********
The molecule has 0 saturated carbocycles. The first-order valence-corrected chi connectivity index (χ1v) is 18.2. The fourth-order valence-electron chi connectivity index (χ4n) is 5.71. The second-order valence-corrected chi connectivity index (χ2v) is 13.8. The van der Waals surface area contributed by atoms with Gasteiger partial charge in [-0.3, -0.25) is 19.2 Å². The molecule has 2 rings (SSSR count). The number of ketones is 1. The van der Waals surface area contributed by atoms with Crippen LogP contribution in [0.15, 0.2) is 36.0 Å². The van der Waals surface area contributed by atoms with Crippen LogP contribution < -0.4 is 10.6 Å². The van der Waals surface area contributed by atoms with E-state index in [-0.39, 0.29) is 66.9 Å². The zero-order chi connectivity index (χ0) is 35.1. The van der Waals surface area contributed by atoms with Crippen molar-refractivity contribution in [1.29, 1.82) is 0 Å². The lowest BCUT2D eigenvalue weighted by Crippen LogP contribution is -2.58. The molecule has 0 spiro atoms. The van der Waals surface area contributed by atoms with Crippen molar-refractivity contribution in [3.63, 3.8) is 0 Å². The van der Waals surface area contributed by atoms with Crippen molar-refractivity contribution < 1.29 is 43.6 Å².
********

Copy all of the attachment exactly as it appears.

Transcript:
The molecule has 0 saturated carbocycles. The first-order valence-corrected chi connectivity index (χ1v) is 18.2. The fourth-order valence-electron chi connectivity index (χ4n) is 5.71. The second-order valence-corrected chi connectivity index (χ2v) is 13.8. The van der Waals surface area contributed by atoms with Gasteiger partial charge in [-0.3, -0.25) is 19.2 Å². The molecule has 2 rings (SSSR count). The number of ketones is 1. The van der Waals surface area contributed by atoms with Crippen LogP contribution in [0.15, 0.2) is 36.0 Å². The van der Waals surface area contributed by atoms with Crippen LogP contribution < -0.4 is 10.6 Å². The van der Waals surface area contributed by atoms with E-state index in [-0.39, 0.29) is 66.9 Å². The zero-order chi connectivity index (χ0) is 35.1. The van der Waals surface area contributed by atoms with Crippen molar-refractivity contribution in [1.29, 1.82) is 0 Å². The lowest BCUT2D eigenvalue weighted by Crippen LogP contribution is -2.58. The molecule has 0 spiro atoms. The van der Waals surface area contributed by atoms with Crippen molar-refractivity contribution in [3.63, 3.8) is 0 Å². The van der Waals surface area contributed by atoms with Crippen molar-refractivity contribution < 1.29 is 43.6 Å².